Once all this is done, you’ll move on to the resolution of the battles. Battles are initiated if new units enter a contested space. The attacker chooses in what order the clashes will resolve. For each engagement, the players will position their figurines on the battle board. Each type of troops has its location and its attack turn, which itself is different depending on whether you are attacking or defending. You start the battle with the unit having the highest initiative, then continue according to the table. Each troop attacks once and causes damage. The units are destroyed in order of priority (infantry first ...). The winner of the battle wins a medal (whether attacking or defending). For each confrontation, the assailant can play a defense card and apply its instructions.
Sometimes, following clashes, buildings can be destroyed. They are not removed from the game but simply put on their ruined side. A player can decide to repair it by spending a troop on this space even if it is not the source of its construction. This does not grant them medals but it can use them normally and according to normal rules. This possibility is also available for conquered enemy headquarters (in a game with more than two players).
Last possible action, play a tactical order. Like attack orders, you can only have one tactical card per turn.
The last phase of a turn before "clean up", corresponds to the arms race. At this point in the game, you can choose a resource card from your hand face down under your board. Each card has a value ranging from 1 to 3. Generally, the higher the value, the more powerful the power is (therefore sometimes difficult choices). These added values give you your technological advancement. If it reaches the limit indicated in the scenario, you win immediately. Be careful though, the number of possible cards is limited by your number of medals.
Finally, one proceeds to the “clean up” of the troops in excess on the spaces and of the cards in excess in his hand. Then it's the next player. Continue like this until there is a winner.
Unfortunately, I missed the kickstarter and, to date, I only have a retail version. I admit having recovered this a little bit by chance. Big thank you to the one who gave it to me. As Frontier Wars is a real surprise, and a very good one above all.
Under the air of simple games, barely eight pages of rules, Frontier Wars offers a real challenge. Far from being a simple positioning and area control game, the game is a real race where each action counts, each card played can bring you closer to victory, but each bad decision or badly timed thing can make you fail. Simple in operation, it provides immediate pleasure. The game has great ideas, like the medals. These earn you permanent victory points, but only every two medals. Suddenly, you are a little forced to try to win, especially since the arms race also depends on them. So, you are forced to play with others to try to acquire them by fighting or building. Impossible to play alone in your corner. Especially since the map is generally small.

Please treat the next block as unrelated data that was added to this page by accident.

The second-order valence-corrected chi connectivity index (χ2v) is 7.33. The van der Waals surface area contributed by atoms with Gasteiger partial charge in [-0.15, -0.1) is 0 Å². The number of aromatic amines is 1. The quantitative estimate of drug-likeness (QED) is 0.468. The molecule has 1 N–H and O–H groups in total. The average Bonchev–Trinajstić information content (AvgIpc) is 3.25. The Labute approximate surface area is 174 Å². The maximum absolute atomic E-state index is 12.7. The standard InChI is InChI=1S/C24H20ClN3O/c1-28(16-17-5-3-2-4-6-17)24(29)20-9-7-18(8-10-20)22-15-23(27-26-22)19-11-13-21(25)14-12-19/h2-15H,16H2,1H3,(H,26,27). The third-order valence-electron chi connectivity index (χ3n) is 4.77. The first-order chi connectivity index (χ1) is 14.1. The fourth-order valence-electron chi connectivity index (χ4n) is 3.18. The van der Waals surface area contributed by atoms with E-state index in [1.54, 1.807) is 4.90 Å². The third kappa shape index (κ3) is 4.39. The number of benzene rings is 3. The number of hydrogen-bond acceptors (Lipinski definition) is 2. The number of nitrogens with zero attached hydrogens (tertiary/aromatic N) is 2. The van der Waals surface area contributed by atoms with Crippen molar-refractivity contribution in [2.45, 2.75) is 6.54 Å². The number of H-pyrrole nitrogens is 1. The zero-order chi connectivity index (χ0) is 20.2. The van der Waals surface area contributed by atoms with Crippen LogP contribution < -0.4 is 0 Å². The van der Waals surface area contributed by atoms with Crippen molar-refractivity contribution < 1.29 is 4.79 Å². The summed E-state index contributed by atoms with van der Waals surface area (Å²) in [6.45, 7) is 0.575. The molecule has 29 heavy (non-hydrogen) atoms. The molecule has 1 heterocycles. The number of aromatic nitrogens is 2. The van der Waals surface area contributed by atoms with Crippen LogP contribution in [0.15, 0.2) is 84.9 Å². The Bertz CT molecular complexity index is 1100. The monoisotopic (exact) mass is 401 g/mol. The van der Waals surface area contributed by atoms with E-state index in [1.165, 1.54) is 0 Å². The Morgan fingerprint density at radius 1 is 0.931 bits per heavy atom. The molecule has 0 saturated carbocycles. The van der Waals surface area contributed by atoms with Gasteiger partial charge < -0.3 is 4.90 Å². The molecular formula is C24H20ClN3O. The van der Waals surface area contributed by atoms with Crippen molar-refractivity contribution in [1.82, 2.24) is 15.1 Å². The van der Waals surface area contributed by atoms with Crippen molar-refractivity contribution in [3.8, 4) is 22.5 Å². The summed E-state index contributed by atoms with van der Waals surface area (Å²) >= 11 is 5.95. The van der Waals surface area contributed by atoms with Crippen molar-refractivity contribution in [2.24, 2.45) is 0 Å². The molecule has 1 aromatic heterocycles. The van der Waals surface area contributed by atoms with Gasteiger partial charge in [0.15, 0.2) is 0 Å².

This constant pressure reinforces a pervasive interaction. You always have to be careful what other people are doing, where they are, what they are doing, the cards played, how many are there, etc. There may be welcome reversals. The choice to have made the majority of points won non-permanent increases this pressure. The technological race offers a round counter, which, if you are not careful, can hurt a lot. At the same time, thinking about the use of powerful cards to obtain it can cause long periods of hesitation. The choices are multiple and feel great when found.
The system of contested tiles is also very well thought out. You are forced to bring in new troops to try to conquer the area, or you must leave it at the risk of letting the other earn the bonuses. It can also be used as leverage to prevent a player from scoring points or receiving bonuses. As in chess, you have to know when to lose in order to win better.
Regarding replayability, it is very important. In addition to the available scenarios, the possibility of creating random maps, the choice of boards A or B, drawing cards, adding mini rules to make the whole more complex (such as fog of war, special tiles, trenches ...), the ability to play as a team and the weather, the game also has two expansions: trucks and new armies. Trucks were mini extensions available during the kickstarter. Unfortunately, I only have the rules and not the components. So, I haven't tried it yet. As for the real expansion, it adds two new factions: the French and the Japanese; new maps and some variations. Unfortunately (again), I can't find a copy and haven't been able to play it yet (but if you know a way I'm interested and I will hasten to make a return and I do not speak to you not buildings and ...). The slight asymmetrical side at the start also allows a bit of renewal.